Well done everyone. Take an hour for lunch.  Lads, whatever lines you just read – they are your lines. OK thanks.”

WHAT???

But it was true.  The trial by dialogue had become Steven’s lazy way of dividing the lines between us.  Bruce had 50%, I had 30%, Ken and Steve had 10% each.  To our credit we all accepted it immediately, bonded as a gang, and got down to putting the play on its feet.  Bruce Payne was a smooth handsome blond from London with expressive hands, a student of Berkoff’s style and mannerisms.  Fancied himself.  Ken Sharrock was a scouser with a barrel chest and a deep growl which he started to convert into East End cockney.  Steve Dixon was smaller, chirpy & quick but with a vicious edge when he wanted.

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Rory Edwards was a tall, dark and yes handsome martial-arts specialist who rode a motorbike and black leathers.  I would work with him some 12 years later in Sir Walter Scott’s Ivanhoe for the BBC where we would play brothers – me as Prince John and him as Richard the Lionheart, the Crusader.  He was born to play these kinds of heroic parts.  Berkoff used him a lot in the 1980s, I remember seeing him as Jokanaan in Salomé, at the National Theatre with a long beard and matted hair.  Great actor.

Susan Kyd was a shapely red-head with excellent cheekbones and a beehive hairdo.  She gave as good as she got, and she got it between the eyes from Berkoff, who is not known for his kind, gentle manner.  He would berate her in the rehearsal room and she would snap something straight back whereupon he’d look at us and sneer “Mouthy Cow“.  Sue would snort in derision. She was pretty impressive.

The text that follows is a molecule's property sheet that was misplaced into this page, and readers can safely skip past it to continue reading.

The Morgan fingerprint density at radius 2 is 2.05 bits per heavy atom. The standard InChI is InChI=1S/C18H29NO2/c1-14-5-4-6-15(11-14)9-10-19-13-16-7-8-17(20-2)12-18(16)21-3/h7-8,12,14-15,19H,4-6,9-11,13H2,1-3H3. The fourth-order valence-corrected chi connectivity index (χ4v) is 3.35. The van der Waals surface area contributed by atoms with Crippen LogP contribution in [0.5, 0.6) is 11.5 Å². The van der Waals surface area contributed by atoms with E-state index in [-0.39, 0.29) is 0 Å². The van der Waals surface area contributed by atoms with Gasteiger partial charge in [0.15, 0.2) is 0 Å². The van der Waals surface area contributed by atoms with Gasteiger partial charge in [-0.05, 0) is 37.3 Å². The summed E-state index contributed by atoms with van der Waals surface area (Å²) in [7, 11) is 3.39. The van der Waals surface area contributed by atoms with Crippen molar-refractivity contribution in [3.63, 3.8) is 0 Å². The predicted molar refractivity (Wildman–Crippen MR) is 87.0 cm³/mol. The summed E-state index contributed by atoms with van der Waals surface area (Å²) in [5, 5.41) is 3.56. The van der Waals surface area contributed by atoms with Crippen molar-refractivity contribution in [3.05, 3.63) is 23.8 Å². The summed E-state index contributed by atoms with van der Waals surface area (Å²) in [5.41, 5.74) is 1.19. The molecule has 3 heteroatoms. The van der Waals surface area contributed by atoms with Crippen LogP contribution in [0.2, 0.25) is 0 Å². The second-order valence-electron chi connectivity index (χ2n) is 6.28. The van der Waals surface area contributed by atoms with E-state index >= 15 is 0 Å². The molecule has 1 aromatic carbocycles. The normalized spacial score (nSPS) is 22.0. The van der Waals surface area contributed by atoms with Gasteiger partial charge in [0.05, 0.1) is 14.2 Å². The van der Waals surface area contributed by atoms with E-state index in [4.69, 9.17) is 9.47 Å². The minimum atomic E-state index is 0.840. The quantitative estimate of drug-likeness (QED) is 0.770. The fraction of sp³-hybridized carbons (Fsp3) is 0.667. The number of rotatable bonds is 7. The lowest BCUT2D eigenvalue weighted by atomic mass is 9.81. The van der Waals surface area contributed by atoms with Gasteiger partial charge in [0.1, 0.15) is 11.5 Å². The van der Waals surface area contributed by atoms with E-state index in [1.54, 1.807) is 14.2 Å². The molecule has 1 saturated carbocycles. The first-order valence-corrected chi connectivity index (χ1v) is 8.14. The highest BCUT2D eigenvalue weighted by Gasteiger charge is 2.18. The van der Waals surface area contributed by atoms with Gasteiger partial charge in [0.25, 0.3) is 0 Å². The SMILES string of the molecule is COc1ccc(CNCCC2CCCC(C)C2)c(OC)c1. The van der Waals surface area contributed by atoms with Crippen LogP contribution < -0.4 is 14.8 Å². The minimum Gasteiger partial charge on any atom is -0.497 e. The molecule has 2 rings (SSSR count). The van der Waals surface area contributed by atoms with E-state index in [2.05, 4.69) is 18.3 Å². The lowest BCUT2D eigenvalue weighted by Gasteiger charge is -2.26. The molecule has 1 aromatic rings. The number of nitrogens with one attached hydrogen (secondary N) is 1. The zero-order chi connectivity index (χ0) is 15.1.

The parents were both really sweet.  Stella Tanner, playing Mum, was a face, from Dixon of Dock Green, Corrie, and countless other TV shows.  She took Sue under her wing off-stage and was quite devastatingly hilarious because of her understanding of character.  She had some fantastic lines.  John Joyce had been with the Ken Campbell 24-hour play The Illuminatus which also spawned Bill Drummond of The KLF (My Pop Life #220). John was a gentle vague but kind soul who liked a puff, and was also hilarious, though not always when he chose to be.

So there we all were.  I cannot fully recall the absolute thrill of working with Steven Berkoff on his own play, of speaking his words, raising my game to unheard of levels where I felt positively uncomfortable, and still trusting the result.  A whole different kind of acting.  I wanted Berkoff’s approval and did my utmost to get it with my acting decisions.  I think we all felt the same.  Act Two opened with a kind of song by The Lads – Bruce, me, Ken and Steve – who played the Hoxton Mob as well as the Stamford Hill Gang.  Ken was the Hoxton Mob leader.  We were so keen that we would get into the rehearsal room an hour early at 9.00am to rehearse this scene without Steven Berkoff present, eventually revealing to him the “thing” that we had made.  A kind of flailing cockney machine of oiks, arms, elbows and arses thrusting with fuck gutteral Gertcha engine noises and “you what – you what?“.  Steven was delighted and said “keep working on it boys“.

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How The Hoxton Mob appeared in the C4 version of “West” with prosthetic make-up and Ray Burdis

The wardrobe fitting was a visit to an East End tailors in Bethnal Green called Cooper & Stiles, 390a Hackney Road ‘since 1954’. We were in the finest light 1960s-styled tailoring with snazzy shoes and thin ties.  I thought I’d landed.  I think I probably had to be fair. We looked like the dog’s bollocks.